Marijuana Prices Will Increase After Late Rain Ruins Harvest
The feds and the local newspaper are saying that prices for marijuana will fall this year due to a supposed doubling of statewide pot production in California.
We have different news. Sources from behind the scenes of the marijuana-growing counterculture indicate that prices are on the rise this year due to an early rain late in the harvest season which invited botrytis (aka "bud rot") into thousands of outdoor and greenhouse marijuana farms just days before the final harvest.
Mendocino County, widely known as the Pot Capital of the World because 90% of its residents either grow marijuana or work for someone who grows marijuana, was headed for a bumper crop county-wide after an excellent growing season. When the rains came early, it raised the humidity and deposited moisture into millions of late-season colas, making conditions perfect for the botrytis to grow.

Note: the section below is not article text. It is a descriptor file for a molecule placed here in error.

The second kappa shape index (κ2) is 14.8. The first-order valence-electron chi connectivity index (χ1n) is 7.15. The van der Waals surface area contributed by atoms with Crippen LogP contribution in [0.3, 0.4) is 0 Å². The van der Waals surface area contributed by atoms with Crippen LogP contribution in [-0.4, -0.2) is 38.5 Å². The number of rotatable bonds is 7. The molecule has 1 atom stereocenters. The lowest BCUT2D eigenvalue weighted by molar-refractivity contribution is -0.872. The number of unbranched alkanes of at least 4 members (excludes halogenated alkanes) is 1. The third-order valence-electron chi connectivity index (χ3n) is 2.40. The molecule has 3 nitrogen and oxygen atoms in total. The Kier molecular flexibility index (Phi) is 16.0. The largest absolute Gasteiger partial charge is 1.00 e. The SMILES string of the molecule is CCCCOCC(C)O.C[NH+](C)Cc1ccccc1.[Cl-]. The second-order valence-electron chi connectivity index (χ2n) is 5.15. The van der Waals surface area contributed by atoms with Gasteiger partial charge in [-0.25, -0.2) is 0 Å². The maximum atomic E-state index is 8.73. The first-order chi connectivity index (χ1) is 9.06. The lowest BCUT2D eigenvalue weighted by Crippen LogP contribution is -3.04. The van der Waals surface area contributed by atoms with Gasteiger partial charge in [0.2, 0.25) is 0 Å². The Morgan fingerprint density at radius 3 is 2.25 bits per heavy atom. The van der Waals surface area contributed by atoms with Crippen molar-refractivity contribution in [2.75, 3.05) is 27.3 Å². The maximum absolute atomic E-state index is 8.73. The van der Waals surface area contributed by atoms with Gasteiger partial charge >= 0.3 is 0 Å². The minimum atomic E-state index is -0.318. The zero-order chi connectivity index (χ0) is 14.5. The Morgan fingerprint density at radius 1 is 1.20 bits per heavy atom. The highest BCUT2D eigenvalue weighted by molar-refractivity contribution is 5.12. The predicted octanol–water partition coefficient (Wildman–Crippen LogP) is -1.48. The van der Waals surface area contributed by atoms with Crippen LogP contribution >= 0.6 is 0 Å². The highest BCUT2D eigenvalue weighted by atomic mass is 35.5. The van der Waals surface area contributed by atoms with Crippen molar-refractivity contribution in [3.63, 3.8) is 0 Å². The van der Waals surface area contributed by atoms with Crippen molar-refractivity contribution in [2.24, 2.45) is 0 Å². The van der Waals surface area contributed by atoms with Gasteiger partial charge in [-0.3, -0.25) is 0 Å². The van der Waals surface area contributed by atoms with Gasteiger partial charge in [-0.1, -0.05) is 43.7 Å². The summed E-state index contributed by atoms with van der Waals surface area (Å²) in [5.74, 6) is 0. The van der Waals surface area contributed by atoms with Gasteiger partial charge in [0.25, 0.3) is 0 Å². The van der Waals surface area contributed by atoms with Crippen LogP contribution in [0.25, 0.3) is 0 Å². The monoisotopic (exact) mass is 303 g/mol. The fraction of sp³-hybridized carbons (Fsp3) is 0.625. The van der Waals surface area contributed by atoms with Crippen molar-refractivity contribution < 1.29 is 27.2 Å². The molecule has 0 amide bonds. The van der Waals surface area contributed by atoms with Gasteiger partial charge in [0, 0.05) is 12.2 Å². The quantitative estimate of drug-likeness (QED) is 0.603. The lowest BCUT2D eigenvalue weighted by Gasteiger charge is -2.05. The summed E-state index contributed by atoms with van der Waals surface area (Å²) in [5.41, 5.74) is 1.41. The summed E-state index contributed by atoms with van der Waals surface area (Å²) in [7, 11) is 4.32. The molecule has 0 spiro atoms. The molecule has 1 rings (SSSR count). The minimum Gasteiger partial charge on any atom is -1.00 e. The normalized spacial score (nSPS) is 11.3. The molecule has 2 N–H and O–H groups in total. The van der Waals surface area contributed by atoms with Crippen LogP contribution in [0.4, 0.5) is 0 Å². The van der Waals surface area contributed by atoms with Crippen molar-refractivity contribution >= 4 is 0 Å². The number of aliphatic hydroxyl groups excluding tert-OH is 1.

Clark C. Cliffton, a 25-year veteran outdoor marijuana grower living a few miles outside of Willits, explained that while most growers had planted many more plants this year than ever before, that gain was more than offset by the bud rot before the final harvest. Cliffton was expecting a 300 pound harvest this year, but thanks to the botrytis only harvested 180 pounds or less. He sent a team of 20 trimmers home 3 weeks early.
The feds think prices will fall because they confiscated more plants this year than ever before, which they think means that more plants were grown this year than ever before. That is probably true, about there being more plants, but they haven't accounted for the affects of that late rain, and the amount of rotted bud that was tossed out as a result, not to mention the ever-increasing demand for California-grown marijuana.
The market will likely be flooded with outdoor bud for a short while as is normal during the fall season, but will quickly give way to increased demand for indoor marijuana shortly after the end of the year. Expect bulk prices of $3600 or more per pound of chronic in the state of California throughout 2008. That might even mean $60 and $70 eighths on the streets of some U.S. cities outside of California during the summer months of 2008, when demand is highest and supply is low.
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